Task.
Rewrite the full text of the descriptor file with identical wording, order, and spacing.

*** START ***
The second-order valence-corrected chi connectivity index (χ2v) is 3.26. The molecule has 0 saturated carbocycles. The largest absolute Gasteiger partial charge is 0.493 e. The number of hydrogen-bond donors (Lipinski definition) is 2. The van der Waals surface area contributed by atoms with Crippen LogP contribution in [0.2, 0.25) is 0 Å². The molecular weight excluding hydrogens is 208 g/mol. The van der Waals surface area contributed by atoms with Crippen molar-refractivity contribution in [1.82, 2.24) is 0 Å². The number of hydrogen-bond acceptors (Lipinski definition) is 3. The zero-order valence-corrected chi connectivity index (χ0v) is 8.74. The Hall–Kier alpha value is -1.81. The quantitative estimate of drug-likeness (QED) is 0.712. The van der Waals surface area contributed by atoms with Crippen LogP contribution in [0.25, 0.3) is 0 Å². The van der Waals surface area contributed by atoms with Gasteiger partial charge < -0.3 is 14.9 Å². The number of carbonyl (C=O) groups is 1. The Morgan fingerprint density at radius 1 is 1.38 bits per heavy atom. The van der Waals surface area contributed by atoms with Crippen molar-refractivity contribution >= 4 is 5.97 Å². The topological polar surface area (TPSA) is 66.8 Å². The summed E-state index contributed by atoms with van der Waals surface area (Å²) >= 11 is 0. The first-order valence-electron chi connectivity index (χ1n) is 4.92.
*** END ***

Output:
The second-order valence-corrected chi connectivity index (χ2v) is 3.26. The molecule has 0 saturated carbocycles. The largest absolute Gasteiger partial charge is 0.493 e. The number of hydrogen-bond donors (Lipinski definition) is 2. The van der Waals surface area contributed by atoms with Crippen LogP contribution in [0.2, 0.25) is 0 Å². The molecular weight excluding hydrogens is 208 g/mol. The van der Waals surface area contributed by atoms with Crippen molar-refractivity contribution in [1.82, 2.24) is 0 Å². The number of hydrogen-bond acceptors (Lipinski definition) is 3. The zero-order valence-corrected chi connectivity index (χ0v) is 8.74. The Hall–Kier alpha value is -1.81. The quantitative estimate of drug-likeness (QED) is 0.712. The van der Waals surface area contributed by atoms with Crippen LogP contribution in [0.25, 0.3) is 0 Å². The van der Waals surface area contributed by atoms with Gasteiger partial charge < -0.3 is 14.9 Å². The number of carbonyl (C=O) groups is 1. The Morgan fingerprint density at radius 1 is 1.38 bits per heavy atom. The van der Waals surface area contributed by atoms with Crippen molar-refractivity contribution >= 4 is 5.97 Å². The topological polar surface area (TPSA) is 66.8 Å². The summed E-state index contributed by atoms with van der Waals surface area (Å²) >= 11 is 0. The first-order valence-electron chi connectivity index (χ1n) is 4.92.